“In some ways it is puzzling that we have regarded a 3.5 percent unemployment rate as very low; it is equivalent to every worker spending 1.5 years unemployed84 over the course of a 45 year working career. Labour markets should be able to utilise resources better than that. Doing so will take us closer to matching or exceeding Australian incomes.”

    It’s a silly, silly piece of work

  6. vto 6

    Maybe, amongst all the din, one way of considering this is saying “putting the negatives to one side for just a moment in the interests of wading through the issues, will the proposals actually work?” Would they in fact close the gap? Would they encourage investment and lift wealth? Perhaps they would. If put in place they may actually do what is intended.

    Then once that question has been answered (honestly) then look at the other effects, one of which is supposedly less govt services (or rather, less services provided by the govt). Analyse that. If there are issues, can they be dealt with in some fashion? Etc.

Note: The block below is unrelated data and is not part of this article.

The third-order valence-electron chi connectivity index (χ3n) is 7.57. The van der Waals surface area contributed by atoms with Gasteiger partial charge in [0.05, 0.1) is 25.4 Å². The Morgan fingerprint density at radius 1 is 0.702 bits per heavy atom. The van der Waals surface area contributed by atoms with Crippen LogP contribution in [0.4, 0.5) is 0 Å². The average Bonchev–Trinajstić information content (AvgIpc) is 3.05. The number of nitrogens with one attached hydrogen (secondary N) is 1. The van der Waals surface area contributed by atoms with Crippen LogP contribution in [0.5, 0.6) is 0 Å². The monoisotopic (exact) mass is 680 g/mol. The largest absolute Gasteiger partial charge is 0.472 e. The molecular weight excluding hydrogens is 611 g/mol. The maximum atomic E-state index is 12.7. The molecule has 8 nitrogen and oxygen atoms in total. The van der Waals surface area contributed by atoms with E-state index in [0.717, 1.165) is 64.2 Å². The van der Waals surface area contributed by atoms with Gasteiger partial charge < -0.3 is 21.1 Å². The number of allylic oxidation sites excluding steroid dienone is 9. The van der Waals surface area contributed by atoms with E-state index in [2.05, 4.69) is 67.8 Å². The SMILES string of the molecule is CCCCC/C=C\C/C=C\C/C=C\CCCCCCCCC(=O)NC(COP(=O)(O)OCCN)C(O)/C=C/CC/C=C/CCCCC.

Then put it all together.

    Anyway, thats the way I look at things. Isolate and evaluate, then place appropriately with the other parts of the jigsaw, and decide.

    Very difficult I know with all the gnashing of teef and shaking of fists. Perhaps it is no wonder these issues never get fully resolved by govt, any govt.

    • Bright Red 6.1

      “Would they in fact close the gap? Would they encourage investment and lift wealth? Perhaps they would. If put in place they may actually do what is intended.”

      I see no evidence that is the case.